I’m not done yet.
In the past year, many people have congratulated me on winning NJ State Teacher of the Year. My usual response was, “But I’m not done yet.” In many people’s eyes, I had reached the pinnacle of the teaching profession, but I was just a teacher and now I was expected to either return to my classroom to teach and ignore everything I had learned, or leave the classroom and become an administrator. I refused to accept that there were only two options, and I refused to accept that I was “just a teacher.”
My travels broadened the lens through which I viewed education and as a developing policy wonk who speaks "teacher," I have a unique perspective and big ideas. However, in the policy world I am still seen as “just a teacher” and it is frustrating. I feel a responsibility to the profession and believe that if we are going to do what is best for kids that we need to bring all the voices involved in educating our students to the table. I am learning by leaps and bounds, but have found that you are only an expert as long as you are fifty miles from home.
In January, I decided to apply for the Holy Grail of fellowships, a White House Fellowship. If I was going to make a difference I was going to need to broaden the lens of my perspective even more than I had already. Gaining this kind of experience would be invaluable, but this would not be an easy fellowship to attain because I would be competing against people in all fields, not just education, for one of these coveted spots. I was thrilled that I made the first cut and would be interviewing as a regional finalist in Boston. How cool would it be, as a history teacher, to arrive shortly after Patriots Day which celebrates both the battles of Lexington and Concord and the marathon, named after the run of the ancient Greek Phidippides to deliver news to Athens about the defeat of Persia?
Then terrorism reared its ugly head.
I arrived in Boston two days after the marathon. Boyleston St. was still shut down, as was the Copley T stop, and the first thing I saw when I exited the train station was the tents that were erected to cordon off the area because evidence was still being collected from the blasts. There was a tense atmosphere and people were demanding answers to this cowardly and heinous act that dared to destroy Patriots Day and the famous Boston Marathon.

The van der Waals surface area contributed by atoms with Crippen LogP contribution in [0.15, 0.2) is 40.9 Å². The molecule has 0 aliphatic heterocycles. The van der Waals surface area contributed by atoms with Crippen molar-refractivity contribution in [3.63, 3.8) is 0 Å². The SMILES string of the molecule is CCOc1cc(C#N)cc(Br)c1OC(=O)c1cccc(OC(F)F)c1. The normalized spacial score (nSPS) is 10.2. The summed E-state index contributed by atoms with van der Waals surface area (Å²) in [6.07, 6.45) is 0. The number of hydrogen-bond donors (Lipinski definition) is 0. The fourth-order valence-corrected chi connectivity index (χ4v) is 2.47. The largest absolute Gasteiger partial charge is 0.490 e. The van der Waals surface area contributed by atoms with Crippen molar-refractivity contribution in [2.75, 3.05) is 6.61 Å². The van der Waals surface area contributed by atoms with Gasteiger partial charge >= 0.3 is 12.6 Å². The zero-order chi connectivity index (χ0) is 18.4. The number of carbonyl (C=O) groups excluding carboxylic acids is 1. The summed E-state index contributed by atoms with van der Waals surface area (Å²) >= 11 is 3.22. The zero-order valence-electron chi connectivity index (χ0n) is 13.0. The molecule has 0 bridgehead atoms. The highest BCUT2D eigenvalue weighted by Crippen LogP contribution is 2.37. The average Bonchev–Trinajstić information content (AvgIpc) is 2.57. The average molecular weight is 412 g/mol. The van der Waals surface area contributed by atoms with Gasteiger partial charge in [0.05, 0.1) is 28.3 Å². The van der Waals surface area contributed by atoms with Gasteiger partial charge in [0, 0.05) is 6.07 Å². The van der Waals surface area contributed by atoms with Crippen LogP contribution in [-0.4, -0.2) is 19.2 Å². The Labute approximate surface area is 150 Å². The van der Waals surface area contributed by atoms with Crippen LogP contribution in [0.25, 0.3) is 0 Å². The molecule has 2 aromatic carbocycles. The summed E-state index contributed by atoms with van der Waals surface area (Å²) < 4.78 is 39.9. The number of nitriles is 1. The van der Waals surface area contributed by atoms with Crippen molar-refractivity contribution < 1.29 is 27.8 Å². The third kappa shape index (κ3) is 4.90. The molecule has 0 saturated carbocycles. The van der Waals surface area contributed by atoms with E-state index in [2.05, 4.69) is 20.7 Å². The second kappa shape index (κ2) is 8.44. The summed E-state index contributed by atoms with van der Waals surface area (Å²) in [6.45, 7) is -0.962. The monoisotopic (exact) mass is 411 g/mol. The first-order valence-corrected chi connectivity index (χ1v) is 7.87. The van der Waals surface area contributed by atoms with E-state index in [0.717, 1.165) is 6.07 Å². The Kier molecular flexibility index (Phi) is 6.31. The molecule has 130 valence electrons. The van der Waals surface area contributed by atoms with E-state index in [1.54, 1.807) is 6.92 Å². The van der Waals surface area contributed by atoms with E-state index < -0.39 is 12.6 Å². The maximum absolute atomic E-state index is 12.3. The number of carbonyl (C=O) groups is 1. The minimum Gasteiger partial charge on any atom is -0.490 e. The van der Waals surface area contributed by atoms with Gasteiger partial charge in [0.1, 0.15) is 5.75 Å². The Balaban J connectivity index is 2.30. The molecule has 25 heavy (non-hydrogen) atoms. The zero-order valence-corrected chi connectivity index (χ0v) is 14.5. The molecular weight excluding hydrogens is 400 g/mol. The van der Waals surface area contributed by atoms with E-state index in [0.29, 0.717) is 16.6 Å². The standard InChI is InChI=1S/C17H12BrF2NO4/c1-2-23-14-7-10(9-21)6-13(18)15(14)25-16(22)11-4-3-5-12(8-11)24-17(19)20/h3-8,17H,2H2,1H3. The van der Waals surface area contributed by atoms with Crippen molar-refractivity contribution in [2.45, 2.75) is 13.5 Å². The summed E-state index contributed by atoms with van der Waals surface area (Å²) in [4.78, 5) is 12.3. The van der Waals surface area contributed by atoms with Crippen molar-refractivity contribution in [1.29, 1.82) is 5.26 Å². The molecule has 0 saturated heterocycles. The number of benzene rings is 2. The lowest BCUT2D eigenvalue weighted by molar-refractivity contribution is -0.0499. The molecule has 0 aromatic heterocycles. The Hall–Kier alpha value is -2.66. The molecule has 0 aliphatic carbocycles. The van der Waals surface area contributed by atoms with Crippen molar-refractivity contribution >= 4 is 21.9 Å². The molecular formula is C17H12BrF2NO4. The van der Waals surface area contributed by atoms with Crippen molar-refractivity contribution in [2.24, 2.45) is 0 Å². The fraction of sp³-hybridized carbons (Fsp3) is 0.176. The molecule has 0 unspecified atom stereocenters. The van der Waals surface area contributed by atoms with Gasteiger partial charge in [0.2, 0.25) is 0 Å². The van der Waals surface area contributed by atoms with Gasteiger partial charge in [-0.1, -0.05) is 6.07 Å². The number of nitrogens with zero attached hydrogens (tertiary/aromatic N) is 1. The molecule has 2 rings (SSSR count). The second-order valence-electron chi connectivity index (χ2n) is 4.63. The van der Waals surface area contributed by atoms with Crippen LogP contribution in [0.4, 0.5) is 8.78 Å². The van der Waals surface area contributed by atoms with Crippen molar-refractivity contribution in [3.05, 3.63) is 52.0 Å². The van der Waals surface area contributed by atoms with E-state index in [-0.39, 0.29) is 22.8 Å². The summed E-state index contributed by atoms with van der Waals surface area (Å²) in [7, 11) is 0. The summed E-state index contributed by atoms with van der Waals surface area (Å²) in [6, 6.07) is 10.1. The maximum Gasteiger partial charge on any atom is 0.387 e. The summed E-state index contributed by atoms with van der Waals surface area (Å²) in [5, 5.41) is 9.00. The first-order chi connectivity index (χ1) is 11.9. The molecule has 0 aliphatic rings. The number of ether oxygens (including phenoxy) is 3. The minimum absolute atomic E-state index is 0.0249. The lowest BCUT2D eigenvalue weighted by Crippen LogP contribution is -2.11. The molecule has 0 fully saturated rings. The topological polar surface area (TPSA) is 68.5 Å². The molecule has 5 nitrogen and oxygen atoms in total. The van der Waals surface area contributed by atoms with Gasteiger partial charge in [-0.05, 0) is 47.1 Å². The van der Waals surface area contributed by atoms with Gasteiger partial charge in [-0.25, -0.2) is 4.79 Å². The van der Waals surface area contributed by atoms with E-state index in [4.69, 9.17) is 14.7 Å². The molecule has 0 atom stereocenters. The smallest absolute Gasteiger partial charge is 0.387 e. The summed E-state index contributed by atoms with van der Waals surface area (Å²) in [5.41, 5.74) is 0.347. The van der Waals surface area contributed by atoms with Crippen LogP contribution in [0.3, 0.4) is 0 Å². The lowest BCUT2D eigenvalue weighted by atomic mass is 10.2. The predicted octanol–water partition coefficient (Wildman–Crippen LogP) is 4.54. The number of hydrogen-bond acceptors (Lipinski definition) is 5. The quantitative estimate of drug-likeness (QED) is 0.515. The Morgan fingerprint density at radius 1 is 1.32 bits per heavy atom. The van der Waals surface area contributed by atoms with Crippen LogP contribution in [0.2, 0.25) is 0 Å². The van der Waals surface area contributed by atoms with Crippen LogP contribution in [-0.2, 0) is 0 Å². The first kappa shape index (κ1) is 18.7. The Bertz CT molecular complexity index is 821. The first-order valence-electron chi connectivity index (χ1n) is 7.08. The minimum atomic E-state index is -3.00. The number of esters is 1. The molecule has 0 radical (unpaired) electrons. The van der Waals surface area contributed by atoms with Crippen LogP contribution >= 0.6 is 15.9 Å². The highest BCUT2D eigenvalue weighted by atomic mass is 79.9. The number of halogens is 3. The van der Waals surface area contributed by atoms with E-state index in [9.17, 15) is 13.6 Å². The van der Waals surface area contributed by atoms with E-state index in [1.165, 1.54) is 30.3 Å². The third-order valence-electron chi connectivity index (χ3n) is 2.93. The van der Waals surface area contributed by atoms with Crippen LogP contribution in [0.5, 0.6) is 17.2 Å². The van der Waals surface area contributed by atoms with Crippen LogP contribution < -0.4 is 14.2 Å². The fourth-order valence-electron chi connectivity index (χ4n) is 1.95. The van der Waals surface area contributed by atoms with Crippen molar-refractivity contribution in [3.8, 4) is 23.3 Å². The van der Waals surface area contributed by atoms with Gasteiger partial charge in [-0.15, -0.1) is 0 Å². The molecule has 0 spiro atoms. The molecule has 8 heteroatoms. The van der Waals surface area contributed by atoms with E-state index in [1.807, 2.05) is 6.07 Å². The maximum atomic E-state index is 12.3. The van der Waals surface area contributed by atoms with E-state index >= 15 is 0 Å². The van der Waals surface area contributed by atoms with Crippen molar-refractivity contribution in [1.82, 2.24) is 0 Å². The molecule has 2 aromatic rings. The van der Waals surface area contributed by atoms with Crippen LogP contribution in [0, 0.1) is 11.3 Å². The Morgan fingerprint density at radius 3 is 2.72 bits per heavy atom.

Needless to say my mom was not very happy about me going up to an area that was an active crime scene of a terrorist act. She asked if I would be anywhere near the blast site while I was there and I lied, but it was for her own good. The original hotel suggested for the interviews was the Lenox, which was located in between the two blasts and was shut down. I assured Mom that I was nowhere near the blasts, when in truth I was only about three blocks away in another hotel. My argument was that Boston would now be the safest city on the planet for a while… and it was.
There were lots of people in Boston, including an army of media, and while many were tense, they were not scared.
Things were fine on Wednesday when I arrived and Thursday the sun came out as I sat in the park and watched the ducks and the swan boats paddle around in the park. I understood the ducks that glided effortlessly across the surface while paddling like hell underneath. They seemed to fit in Boston, a city full of grit and determination that would not be shaken, which was evidenced by the memorial service that took place earlier in the morning. I needed to channel that vibe for my White House Fellows dinner that night which would be the first time I met my competition and the judges who would be interviewing me the next day.